Almond Market Update – March 2023
The Almond Board of California released the February 2023 position report:
Shipments were a Record 245.7 million lbs. vs. 199.2 in 2022 – UP 23.4% for the month and bringing YTD to 5.5% UP
U.S. +7.6% (-5.5% YTD)
Exports +29.2% (+10.4% YTD)
Western Europe -20% (+4% YTD)
India +69% (+5% YTD)
Middle East / Africa +98% (+69% YTD)
China / Hong Kong/ Vietnam +273% (-3% YTD)
Japan -17% (-17% YTD)
South Korea +31% (-35% YTD)
Canada +18% (-8% YTD)
Central / Eastern Europe +20% (+15% YTD)
Latin America / Caribbean +1% (-3% YTD)
February Shipments – Industry members were once again optimistic, and the figure came in on the high side of expectations for the third month in a row.
February Sales were 190 million lbs. vs. 215 million lbs. in February 2022 – a solid sales month but not as impressive as shipments. This isn’t surprising, since sellers pulled back from offering late in the month due to weather concerns.
Committed (Unshipped) stood at 785 million lbs. – 8.5% below last year’s 857 million lbs.
Sold / Shipped Combined was 2.3 billion lbs. – just slightly above a year ago.
The Industry Sold Position, using a crop of 2.55 Billion lbs., was 69% of total supply – up from 66% a year ago.
February 2023 Receipts were 47.9 million lbs. vs. 64.4 million lbs. in February 2022. Crop receipts so far are tracking down 12.8% vs. last year. If the crop finalizes around 2.55 Billion lbs., this will be 50 million lbs. short of the Objective Estimate, 250 million lbs. short of the Subjective Estimate, and 370+ million lbs. short of the 2021 crop.
We have experienced heavy amounts of rain, wind, cold, and even snow on parts of the valley floor.
We spoke with Gene Brandi, a commercial beekeeper and former President of the American Beekeeping Federation. He noted on this bloom “The bees were starting to pull in a little nectar and pollen prior to February 21st, before it got cold, and the wind picked up. It was a very watery nectar, not much sugar in it. Then we had an 8.5 to 9 day period where the bees didn’t really fly. In most years, we get 2-to-3-day periods like that, but I cannot remember any stretch this long where the bees didn’t fly, and I’ve been bringing bees to almonds for over 50 years. We had to feed the bees more than usual this year.” Beyond the concern about lack of bee activity, Gene pointed out that setting an almond crop is a two-step process (pollination and fertilization) and conditions were very poor for both steps this year. “Once the pollen is on the stigma of the flower, it needs to germinate and grow a pollen tube all the way down to the ovary to fertilize the egg in order to set a nut. If the weather is too cold, the pollen tube won’t grow. 60 Degrees Fahrenheit or better is ideal, and while a pollen tube will grow when the temperature is in the 50’s, the colder it gets the slower it will grow. Not only did we experience a loss of bee flight but pollen tube growth was likely impacted because of the cold weather.” As we spoke on March 7 he added “the bees have been collecting a little bit of pollen in the last few days since the weather got better, so there is some late pollination occurring, but peak bloom is over for most varieties.” In most areas and for most varieties, peak bloom occurred during the 8.5 to 9 day spell of very poor pollination weather.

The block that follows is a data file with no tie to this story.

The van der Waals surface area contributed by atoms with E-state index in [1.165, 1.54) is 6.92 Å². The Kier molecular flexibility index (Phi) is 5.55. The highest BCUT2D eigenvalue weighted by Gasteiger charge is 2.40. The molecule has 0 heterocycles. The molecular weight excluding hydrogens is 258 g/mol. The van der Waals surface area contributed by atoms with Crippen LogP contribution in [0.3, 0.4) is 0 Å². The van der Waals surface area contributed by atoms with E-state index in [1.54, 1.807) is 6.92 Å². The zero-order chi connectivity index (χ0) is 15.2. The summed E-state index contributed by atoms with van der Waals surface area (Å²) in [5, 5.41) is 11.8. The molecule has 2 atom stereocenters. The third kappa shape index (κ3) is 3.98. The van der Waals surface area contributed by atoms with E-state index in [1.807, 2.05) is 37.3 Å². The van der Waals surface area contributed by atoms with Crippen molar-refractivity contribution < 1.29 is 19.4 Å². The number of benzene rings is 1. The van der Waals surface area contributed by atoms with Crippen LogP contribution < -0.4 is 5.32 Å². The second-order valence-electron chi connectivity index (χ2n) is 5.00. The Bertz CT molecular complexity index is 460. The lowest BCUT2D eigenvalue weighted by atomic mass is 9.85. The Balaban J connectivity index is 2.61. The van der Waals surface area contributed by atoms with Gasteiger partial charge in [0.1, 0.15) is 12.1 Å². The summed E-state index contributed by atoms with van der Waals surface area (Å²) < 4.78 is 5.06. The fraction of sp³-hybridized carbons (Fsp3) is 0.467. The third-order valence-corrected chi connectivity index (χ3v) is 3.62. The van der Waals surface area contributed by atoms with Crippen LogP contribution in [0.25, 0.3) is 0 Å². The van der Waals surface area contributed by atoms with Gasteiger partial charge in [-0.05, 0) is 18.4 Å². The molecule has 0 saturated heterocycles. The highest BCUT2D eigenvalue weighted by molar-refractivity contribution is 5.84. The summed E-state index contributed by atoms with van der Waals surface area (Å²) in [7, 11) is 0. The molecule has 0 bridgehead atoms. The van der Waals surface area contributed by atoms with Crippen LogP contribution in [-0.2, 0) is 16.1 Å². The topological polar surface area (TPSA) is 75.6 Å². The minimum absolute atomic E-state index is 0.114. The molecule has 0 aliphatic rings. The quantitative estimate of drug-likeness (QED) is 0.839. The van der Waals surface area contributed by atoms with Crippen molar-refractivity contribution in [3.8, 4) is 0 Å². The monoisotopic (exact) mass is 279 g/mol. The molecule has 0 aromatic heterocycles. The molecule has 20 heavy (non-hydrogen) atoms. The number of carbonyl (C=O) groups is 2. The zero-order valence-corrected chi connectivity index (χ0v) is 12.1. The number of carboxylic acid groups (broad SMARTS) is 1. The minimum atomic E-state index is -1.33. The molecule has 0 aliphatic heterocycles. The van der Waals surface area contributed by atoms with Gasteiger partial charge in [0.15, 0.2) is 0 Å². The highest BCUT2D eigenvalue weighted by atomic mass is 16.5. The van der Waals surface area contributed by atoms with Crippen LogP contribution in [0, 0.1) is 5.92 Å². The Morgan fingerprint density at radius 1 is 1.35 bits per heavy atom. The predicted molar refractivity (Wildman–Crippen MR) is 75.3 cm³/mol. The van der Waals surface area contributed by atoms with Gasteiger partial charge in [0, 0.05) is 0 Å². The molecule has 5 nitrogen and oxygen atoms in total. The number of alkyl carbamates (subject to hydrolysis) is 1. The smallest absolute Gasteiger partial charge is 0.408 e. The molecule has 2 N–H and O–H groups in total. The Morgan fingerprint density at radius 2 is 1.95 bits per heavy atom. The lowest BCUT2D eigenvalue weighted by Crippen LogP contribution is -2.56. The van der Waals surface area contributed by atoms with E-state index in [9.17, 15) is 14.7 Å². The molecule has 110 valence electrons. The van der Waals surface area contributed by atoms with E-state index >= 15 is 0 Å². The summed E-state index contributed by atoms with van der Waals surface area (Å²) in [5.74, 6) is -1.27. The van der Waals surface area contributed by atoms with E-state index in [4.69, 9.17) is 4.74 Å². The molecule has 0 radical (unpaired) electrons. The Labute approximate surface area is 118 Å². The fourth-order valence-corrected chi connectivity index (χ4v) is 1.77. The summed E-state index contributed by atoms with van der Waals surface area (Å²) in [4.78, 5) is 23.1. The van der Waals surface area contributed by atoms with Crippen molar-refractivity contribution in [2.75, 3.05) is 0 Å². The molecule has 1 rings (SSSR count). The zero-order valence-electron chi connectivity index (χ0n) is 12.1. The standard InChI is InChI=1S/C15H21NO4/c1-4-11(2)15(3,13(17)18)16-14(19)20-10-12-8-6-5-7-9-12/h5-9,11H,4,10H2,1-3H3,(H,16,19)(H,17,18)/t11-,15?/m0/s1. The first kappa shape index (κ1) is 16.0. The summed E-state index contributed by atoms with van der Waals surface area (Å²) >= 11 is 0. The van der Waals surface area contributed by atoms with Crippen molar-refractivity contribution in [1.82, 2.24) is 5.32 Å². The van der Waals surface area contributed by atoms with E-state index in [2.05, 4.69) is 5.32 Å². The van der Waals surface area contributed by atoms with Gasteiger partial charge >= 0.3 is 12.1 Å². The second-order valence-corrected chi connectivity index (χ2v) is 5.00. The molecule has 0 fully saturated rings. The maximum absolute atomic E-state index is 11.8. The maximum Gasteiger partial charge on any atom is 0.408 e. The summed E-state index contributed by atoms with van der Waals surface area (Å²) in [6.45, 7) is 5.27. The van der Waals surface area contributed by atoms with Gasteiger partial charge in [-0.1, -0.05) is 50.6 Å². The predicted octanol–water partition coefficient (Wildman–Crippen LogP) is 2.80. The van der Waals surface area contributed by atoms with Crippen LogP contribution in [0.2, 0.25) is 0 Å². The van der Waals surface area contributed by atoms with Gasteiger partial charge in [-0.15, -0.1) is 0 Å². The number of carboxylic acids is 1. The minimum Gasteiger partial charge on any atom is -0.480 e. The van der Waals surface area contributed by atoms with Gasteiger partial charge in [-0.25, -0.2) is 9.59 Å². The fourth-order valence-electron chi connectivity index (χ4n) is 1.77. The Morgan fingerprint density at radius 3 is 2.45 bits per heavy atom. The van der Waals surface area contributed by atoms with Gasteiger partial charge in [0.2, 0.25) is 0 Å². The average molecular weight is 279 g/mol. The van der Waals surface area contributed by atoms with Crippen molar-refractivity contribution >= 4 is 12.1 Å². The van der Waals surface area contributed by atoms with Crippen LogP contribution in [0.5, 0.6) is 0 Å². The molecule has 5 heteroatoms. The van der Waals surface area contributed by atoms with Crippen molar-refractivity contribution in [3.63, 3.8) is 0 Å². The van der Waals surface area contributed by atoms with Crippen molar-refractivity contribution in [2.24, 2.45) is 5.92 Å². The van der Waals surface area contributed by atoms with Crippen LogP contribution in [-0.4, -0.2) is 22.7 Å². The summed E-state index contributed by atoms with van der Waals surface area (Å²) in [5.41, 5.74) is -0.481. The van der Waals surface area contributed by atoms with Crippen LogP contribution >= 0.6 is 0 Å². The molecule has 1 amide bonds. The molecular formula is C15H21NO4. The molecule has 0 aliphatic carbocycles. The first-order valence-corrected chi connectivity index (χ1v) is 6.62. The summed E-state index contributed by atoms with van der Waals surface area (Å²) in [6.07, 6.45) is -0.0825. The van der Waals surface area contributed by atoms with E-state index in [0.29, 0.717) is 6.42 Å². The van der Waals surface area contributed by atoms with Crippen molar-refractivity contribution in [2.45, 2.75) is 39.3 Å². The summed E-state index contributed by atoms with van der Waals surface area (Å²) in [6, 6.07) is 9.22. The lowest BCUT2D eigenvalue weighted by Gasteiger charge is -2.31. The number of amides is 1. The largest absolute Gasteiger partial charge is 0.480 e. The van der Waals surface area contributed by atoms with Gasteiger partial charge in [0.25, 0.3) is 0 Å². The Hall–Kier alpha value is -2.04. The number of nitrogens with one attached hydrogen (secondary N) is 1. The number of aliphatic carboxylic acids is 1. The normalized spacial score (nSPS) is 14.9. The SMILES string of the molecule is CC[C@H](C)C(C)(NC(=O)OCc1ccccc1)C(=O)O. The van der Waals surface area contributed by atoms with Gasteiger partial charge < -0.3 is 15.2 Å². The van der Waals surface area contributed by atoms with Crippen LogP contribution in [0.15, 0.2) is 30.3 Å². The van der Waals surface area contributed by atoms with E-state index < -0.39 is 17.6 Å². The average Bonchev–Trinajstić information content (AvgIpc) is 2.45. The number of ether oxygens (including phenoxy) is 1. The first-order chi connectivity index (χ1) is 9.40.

Bee Hours: The SEMIOS Data shows the following:
If we take the bee hours for the Mid Valley for example, as of yesterday March 8, they were down 48% from last year. Even with bee hours down significantly, great crops can be set. What we think is unique about this season, as demonstrated in the above charts, is the periods of time where bee flight did and did not occur. The above charts seem to demonstrate the roughly 8.5 to 9 day period that Gene Brandi referred to, and this period was right during the peak of bloom for most orchards.
We believe the 2023 crop yields will be highly varied between regions and varieties, because of the extreme weather. Those varieties and regions that had more bloom outside of the long period of no bee flight, should fare significantly better. Self-compatible varieties should fare better as well. We are very concerned about the crop size, but it is far too early to make any certain judgements.
China’s heavy buying activity is starting to show with this month’s report. Historically at other times of very low prices, they have come in and bought up large volumes and helped correct the supply/demand imbalance.
India showed another very strong report. Some buyers there have been more cautious in recent weeks, given good volumes of purchases at the low prices, but others have continued buying. Regardless, this market has more buying to do.
The U.S. Retail – promotions and discounts have continued. Shipments are finally improving domestically.
Europe took a breather following a very strong January.
The Middle East and North Africa continue to buy heavily because of the very low prices.
With recent improved months of sales and shipments, the industry’s carry out concerns have lessened in recent weeks. We believe the partial recovery in pricing is due to the outlook on these current crop fundamentals and has less to do with the 2023 crop concerns. If some of the 2023 crop concerns prove true, there seems to be considerably more upside to pricing. On the flip side, the industry is cautious about sales slowing down too much and for too long.
Paul Ewing Dennis Soares
March Position Report – Tuesday April 11, 2023